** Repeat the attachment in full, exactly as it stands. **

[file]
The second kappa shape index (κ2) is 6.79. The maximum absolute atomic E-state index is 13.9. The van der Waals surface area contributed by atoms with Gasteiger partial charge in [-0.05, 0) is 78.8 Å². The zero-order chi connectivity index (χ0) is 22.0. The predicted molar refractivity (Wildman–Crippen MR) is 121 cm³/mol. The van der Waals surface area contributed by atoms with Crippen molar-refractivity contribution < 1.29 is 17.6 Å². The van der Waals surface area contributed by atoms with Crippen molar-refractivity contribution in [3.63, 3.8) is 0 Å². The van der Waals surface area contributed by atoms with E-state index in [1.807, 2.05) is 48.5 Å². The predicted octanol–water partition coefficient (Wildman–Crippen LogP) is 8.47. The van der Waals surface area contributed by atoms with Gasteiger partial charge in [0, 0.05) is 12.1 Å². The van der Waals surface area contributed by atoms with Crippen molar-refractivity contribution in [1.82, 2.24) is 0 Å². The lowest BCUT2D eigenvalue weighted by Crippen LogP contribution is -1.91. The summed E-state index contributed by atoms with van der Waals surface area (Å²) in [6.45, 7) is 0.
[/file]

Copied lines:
The second kappa shape index (κ2) is 6.79. The maximum absolute atomic E-state index is 13.9. The van der Waals surface area contributed by atoms with Gasteiger partial charge in [-0.05, 0) is 78.8 Å². The zero-order chi connectivity index (χ0) is 22.0. The predicted molar refractivity (Wildman–Crippen MR) is 121 cm³/mol. The van der Waals surface area contributed by atoms with Crippen molar-refractivity contribution < 1.29 is 17.6 Å². The van der Waals surface area contributed by atoms with Crippen molar-refractivity contribution in [3.63, 3.8) is 0 Å². The van der Waals surface area contributed by atoms with E-state index in [1.807, 2.05) is 48.5 Å². The predicted octanol–water partition coefficient (Wildman–Crippen LogP) is 8.47. The van der Waals surface area contributed by atoms with Gasteiger partial charge in [0, 0.05) is 12.1 Å². The van der Waals surface area contributed by atoms with Crippen molar-refractivity contribution in [1.82, 2.24) is 0 Å². The lowest BCUT2D eigenvalue weighted by Crippen LogP contribution is -1.91. The summed E-state index contributed by atoms with van der Waals surface area (Å²) in [6.45, 7) is 0.